Top Seven Reasons Why I’m Tired of Practicing Oncology with One Hand Tied Behind My Back

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In the current healthcare environment, we have reached a breaking point where the external requirements forced upon us by regulatory and insurance agencies create barrier upon barrier between us and what really matters – taking care of the patient.

These range from “meaningful use” to EMTALA policy on transferring patients (if you work in a rural area like me, you will know what I am referring to) to “prior authorizations” to the EHR documentation requirements. The piling up of these obstacles has buried me — to the point where I feel so impeded in the ability to provide the actual, necessary, and appropriate patient care, that it is as if one hand has been tied behind my back. Why is that all of these agencies, who never have and never will lay eyes on my patients, feel they somehow know better than me how to take care of them? In oncology, we take care of an often critical and vulnerable population. Time is of the essence. Yet these agencies and policies impede and delay patient care, as I am thwarted and encumbered at every turn. These are the top seven examples from my own practice, as my one free hand reaches out from the bottom of the pile.

1) I can’t order any chemotherapy anymore without the “approval” of a non-oncologist at the insurance company who has never laid eyes on my patient. But I’m the one that went through sub-specialty training and board certification in order to have expertise in treating cancer. Not to mention my fifteen years of oncology experience.

2) If I need to admit my patient to the hospital, the “medical necessity” is questioned (by a non-physician), and the patient is often punished by being put initially on “observation” status, which costs the patient more money out of pocket (for which the patient blames me).

3) If my patient has a chemotherapy complication, such as neutropenia, I may not be able to treat it in a timely manner with a medication (such as granculocyte-colony-stimulating-factor) because it requires “prior authorization,” yet I don’t have a crystal ball to know which patients will need it and when. I think it’s only a matter of time before antibiotics fall into this category, and then where will we be? “I’m sorry Mr. Jones, you’re neutropenic and septic, but I can’t give you the I.V. antibiotics to save your life because I didn’t get prior authorization two weeks ago when you were afebrile and had a normal white blood cell count…”

4) After hours, on my “own time,” I madly triage all new referrals to attempt, by chart review, to estimate what chemotherapy I will need to give them. I do this so I can start the insurance “prior authorization” before the patient sets foot in the door, so I have a chance of treating them in a timely manner (especially if urgent). Yet, the information in the referrals might be incomplete, so my best estimate might not be what I end up recommending after the full consultation, so we’ll have to wait another 2–3 weeks to treat the patient. Darn. Where is that crystal ball when you need it?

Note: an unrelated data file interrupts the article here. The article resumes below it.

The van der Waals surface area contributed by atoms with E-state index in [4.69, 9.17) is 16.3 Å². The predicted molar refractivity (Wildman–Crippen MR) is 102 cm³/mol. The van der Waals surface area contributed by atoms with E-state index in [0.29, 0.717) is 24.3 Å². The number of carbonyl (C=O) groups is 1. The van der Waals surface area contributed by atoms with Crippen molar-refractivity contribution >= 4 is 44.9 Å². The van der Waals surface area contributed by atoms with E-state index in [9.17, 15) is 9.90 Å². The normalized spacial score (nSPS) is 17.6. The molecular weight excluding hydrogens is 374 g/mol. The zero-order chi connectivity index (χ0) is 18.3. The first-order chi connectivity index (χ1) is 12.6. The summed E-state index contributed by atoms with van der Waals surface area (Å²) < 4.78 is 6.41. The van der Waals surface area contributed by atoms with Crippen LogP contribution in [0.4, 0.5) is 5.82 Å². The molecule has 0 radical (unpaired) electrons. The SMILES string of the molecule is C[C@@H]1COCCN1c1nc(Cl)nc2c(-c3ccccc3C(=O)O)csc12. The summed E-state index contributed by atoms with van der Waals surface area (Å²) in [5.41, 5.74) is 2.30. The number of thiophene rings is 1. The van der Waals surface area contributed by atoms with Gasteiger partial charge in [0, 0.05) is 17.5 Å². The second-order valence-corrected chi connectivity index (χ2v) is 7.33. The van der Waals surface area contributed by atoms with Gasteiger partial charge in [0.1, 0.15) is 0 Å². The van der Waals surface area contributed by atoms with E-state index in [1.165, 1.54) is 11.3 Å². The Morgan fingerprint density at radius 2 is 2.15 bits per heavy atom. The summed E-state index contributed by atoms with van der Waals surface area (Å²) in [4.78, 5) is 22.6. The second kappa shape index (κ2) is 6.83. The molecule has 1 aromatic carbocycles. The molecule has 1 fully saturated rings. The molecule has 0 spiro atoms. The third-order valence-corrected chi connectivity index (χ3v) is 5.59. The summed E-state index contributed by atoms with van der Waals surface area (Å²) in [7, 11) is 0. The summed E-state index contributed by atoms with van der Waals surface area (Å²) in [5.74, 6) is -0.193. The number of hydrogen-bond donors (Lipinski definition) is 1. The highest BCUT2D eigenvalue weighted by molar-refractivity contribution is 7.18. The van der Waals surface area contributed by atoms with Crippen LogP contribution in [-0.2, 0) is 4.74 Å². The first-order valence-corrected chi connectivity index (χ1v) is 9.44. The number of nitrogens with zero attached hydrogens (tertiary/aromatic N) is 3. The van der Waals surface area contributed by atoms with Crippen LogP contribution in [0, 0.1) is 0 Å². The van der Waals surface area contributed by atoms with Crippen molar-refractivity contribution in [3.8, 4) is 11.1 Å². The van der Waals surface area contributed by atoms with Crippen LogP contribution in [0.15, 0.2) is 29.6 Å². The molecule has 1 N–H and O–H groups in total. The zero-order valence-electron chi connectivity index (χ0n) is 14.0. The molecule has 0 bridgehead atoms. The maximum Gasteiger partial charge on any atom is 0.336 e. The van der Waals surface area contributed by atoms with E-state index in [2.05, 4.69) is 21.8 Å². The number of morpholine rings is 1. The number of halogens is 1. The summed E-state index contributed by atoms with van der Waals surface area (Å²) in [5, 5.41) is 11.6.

5) I have to constantly battle the insurance companies for the appropriate kind of imaging studies to provide proper patient care. The imaging tests I ordered are always approved. Every. Single. Time. Yet, I spend countless wasted hours writing appeal letters and on the phone. Maybe the insurance companies could start tracking this? Like motor vehicle accident coverage. When you prove your performance, you should be put in a better category because if 100% of my appeals are approved, WHY DO I HAVE TO KEEP SUBMITTING APPEALS? Here’s an idea – acknowledge that I know what I’m doing, and approve my initial request.

6) Then my “patient star ratings” go down because my next patient is kept waiting while I’m on the phone with the insurance physician, who will cancel the appeal and I’ll have to start over from the beginning if I don’t take their call when it’s convenient for them. Oh, and they don’t take calls after 5 PM. And they close the appeal if you don’t respond the same day. Say what? Did they ever practice medicine, in the real world, on real patients?

7) Then, the regulatory folks want to know – hands-on-shoulder, pinched-brows-of-concern, we-care-about-you-really smiles – “how can we cut down waiting times?” I don’t think they really want to hear my answer…

Dr. Jennifer Lycette, MD is a medical oncologist in community practice for 11 years. She works and resides on the North Oregon Coast, where she lives with her husband and 3 children. Her personal blog, The Hopeful Cancer Doc, includes her writings on practicing oncology, maintaining hope in medicine, work-life balance, and various other musings.

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